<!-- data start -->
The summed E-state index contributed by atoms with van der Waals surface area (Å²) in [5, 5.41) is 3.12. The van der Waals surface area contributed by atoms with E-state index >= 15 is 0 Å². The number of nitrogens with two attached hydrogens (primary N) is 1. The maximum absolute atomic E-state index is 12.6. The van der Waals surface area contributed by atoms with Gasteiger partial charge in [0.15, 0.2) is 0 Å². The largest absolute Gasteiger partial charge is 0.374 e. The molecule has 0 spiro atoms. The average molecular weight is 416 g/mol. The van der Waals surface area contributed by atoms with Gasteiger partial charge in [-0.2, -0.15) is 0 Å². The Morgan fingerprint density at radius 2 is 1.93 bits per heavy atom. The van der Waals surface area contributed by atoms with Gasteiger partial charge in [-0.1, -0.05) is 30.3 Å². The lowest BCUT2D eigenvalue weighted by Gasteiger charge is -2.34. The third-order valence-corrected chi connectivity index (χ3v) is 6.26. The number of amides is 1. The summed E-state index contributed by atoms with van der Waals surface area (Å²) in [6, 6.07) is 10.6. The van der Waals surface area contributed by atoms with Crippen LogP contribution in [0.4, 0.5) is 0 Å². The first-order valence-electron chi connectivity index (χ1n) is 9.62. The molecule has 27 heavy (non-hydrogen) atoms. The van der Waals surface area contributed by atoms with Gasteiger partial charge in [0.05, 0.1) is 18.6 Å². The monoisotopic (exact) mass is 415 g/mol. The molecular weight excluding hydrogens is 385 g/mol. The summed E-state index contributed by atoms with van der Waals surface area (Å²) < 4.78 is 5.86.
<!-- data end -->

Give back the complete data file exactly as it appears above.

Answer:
The summed E-state index contributed by atoms with van der Waals surface area (Å²) in [5, 5.41) is 3.12. The van der Waals surface area contributed by atoms with E-state index >= 15 is 0 Å². The number of nitrogens with two attached hydrogens (primary N) is 1. The maximum absolute atomic E-state index is 12.6. The van der Waals surface area contributed by atoms with Gasteiger partial charge in [0.15, 0.2) is 0 Å². The largest absolute Gasteiger partial charge is 0.374 e. The molecule has 0 spiro atoms. The average molecular weight is 416 g/mol. The van der Waals surface area contributed by atoms with Gasteiger partial charge in [-0.2, -0.15) is 0 Å². The Morgan fingerprint density at radius 2 is 1.93 bits per heavy atom. The van der Waals surface area contributed by atoms with Gasteiger partial charge in [-0.1, -0.05) is 30.3 Å². The lowest BCUT2D eigenvalue weighted by Gasteiger charge is -2.34. The third-order valence-corrected chi connectivity index (χ3v) is 6.26. The number of amides is 1. The summed E-state index contributed by atoms with van der Waals surface area (Å²) in [6, 6.07) is 10.6. The van der Waals surface area contributed by atoms with Crippen LogP contribution in [0.4, 0.5) is 0 Å². The first-order valence-electron chi connectivity index (χ1n) is 9.62. The molecule has 27 heavy (non-hydrogen) atoms. The van der Waals surface area contributed by atoms with Gasteiger partial charge in [0.05, 0.1) is 18.6 Å². The monoisotopic (exact) mass is 415 g/mol. The molecular weight excluding hydrogens is 385 g/mol. The summed E-state index contributed by atoms with van der Waals surface area (Å²) < 4.78 is 5.86.